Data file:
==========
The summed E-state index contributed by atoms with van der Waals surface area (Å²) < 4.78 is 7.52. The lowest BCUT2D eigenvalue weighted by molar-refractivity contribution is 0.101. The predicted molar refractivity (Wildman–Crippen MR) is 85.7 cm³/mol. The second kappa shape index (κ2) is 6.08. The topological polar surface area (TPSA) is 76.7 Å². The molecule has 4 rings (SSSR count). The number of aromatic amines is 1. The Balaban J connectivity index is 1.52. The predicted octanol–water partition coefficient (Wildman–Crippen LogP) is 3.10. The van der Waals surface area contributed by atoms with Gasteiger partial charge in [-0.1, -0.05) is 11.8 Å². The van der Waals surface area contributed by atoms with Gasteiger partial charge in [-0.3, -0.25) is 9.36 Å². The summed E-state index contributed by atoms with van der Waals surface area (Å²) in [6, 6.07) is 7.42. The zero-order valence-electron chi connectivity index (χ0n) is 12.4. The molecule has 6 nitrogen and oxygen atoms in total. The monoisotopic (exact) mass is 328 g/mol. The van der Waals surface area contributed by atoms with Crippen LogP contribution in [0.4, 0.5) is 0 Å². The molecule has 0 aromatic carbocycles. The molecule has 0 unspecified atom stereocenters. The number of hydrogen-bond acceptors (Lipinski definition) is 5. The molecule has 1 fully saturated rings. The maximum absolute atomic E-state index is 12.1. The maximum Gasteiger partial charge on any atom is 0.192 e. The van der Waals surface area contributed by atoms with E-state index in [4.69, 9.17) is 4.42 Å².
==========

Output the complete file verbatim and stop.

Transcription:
The summed E-state index contributed by atoms with van der Waals surface area (Å²) < 4.78 is 7.52. The lowest BCUT2D eigenvalue weighted by molar-refractivity contribution is 0.101. The predicted molar refractivity (Wildman–Crippen MR) is 85.7 cm³/mol. The second kappa shape index (κ2) is 6.08. The topological polar surface area (TPSA) is 76.7 Å². The molecule has 4 rings (SSSR count). The number of aromatic amines is 1. The Balaban J connectivity index is 1.52. The predicted octanol–water partition coefficient (Wildman–Crippen LogP) is 3.10. The van der Waals surface area contributed by atoms with Gasteiger partial charge in [-0.1, -0.05) is 11.8 Å². The van der Waals surface area contributed by atoms with Gasteiger partial charge in [-0.3, -0.25) is 9.36 Å². The summed E-state index contributed by atoms with van der Waals surface area (Å²) in [6, 6.07) is 7.42. The zero-order valence-electron chi connectivity index (χ0n) is 12.4. The molecule has 6 nitrogen and oxygen atoms in total. The monoisotopic (exact) mass is 328 g/mol. The van der Waals surface area contributed by atoms with Crippen LogP contribution in [0.4, 0.5) is 0 Å². The molecule has 0 aromatic carbocycles. The molecule has 0 unspecified atom stereocenters. The number of hydrogen-bond acceptors (Lipinski definition) is 5. The molecule has 1 fully saturated rings. The maximum absolute atomic E-state index is 12.1. The maximum Gasteiger partial charge on any atom is 0.192 e. The van der Waals surface area contributed by atoms with E-state index in [4.69, 9.17) is 4.42 Å².